Stone Age Art
|Upper Paleolithic||painting||rock painting (notably Lascaux and Altamira)|
|sculpture||figurines (notably Venus figurines)|
|Neolithic||painting and sculpture||new forms of painting/sculpture (pottery, architectural)|
|architecture||megalithic architecture (tombs, buildings, monuments)|
The Birth of Art
The first phase of human existence was the Paleolithic (Old Stone Age), which spanned ca. 2,500,000-10,000 BC (see The Stone, Bronze, and Iron Ages). From the very beginning of this period, humans made stone tools. If one counts these tools as works of art, the history of art begins with the evolution of humans.
Tools, however, serve a physical purpose. Based on current evidence, humans did not begin to make things that lack a physical purpose (e.g. cave paintings, sculpted figures) until the Upper Paleolithic (the last phase of the Paleolithic), which spanned ca. 50,000-10,000 BC; these works are often considered the world's earliest forms of art.C4,G32,H26 The very oldest examples have been discovered in Africa, Australia, and Europe.D16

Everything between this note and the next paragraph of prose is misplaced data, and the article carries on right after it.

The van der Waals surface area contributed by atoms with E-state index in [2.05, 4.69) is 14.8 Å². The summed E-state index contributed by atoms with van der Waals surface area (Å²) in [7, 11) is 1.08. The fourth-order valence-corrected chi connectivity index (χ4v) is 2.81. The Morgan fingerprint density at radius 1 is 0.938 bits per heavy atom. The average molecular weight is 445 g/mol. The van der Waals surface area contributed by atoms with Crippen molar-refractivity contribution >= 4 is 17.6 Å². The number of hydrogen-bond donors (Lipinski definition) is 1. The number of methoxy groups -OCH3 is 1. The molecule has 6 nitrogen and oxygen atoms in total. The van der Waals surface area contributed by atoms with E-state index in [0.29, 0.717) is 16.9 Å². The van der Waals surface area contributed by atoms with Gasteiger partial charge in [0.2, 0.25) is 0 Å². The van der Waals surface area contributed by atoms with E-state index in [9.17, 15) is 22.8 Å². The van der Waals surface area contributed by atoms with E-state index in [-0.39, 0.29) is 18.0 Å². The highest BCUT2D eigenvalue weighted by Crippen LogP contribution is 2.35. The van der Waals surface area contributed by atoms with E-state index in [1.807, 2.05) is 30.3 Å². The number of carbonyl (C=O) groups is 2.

Paleolithic art was not created simply for aesthetic experience, however. Like much of the world's traditional art, stone age sculptures and paintings were probably believed to have supernatural effects.E4 Female figurines, for instance, may been sculpted in hopes of improving a tribe's fertility, while animals may have been painted on cave walls to assist hunting efforts.
Painting and sculpture are the world's oldest art forms, both dating to the beginning of the Upper Paleolithic. Surviving works of stone age painting are found upon natural rock surfaces, while stone age sculpture is represented mainly by small carvings in stone, bone, ivory, and clay. In the Neolithic period, with the invention of architecture and pottery, painting and sculpture expanded to these media (i.e. painted and sculpted pottery, and paintings and sculptures upon architectural surfaces).
Upper Paleolithic Painting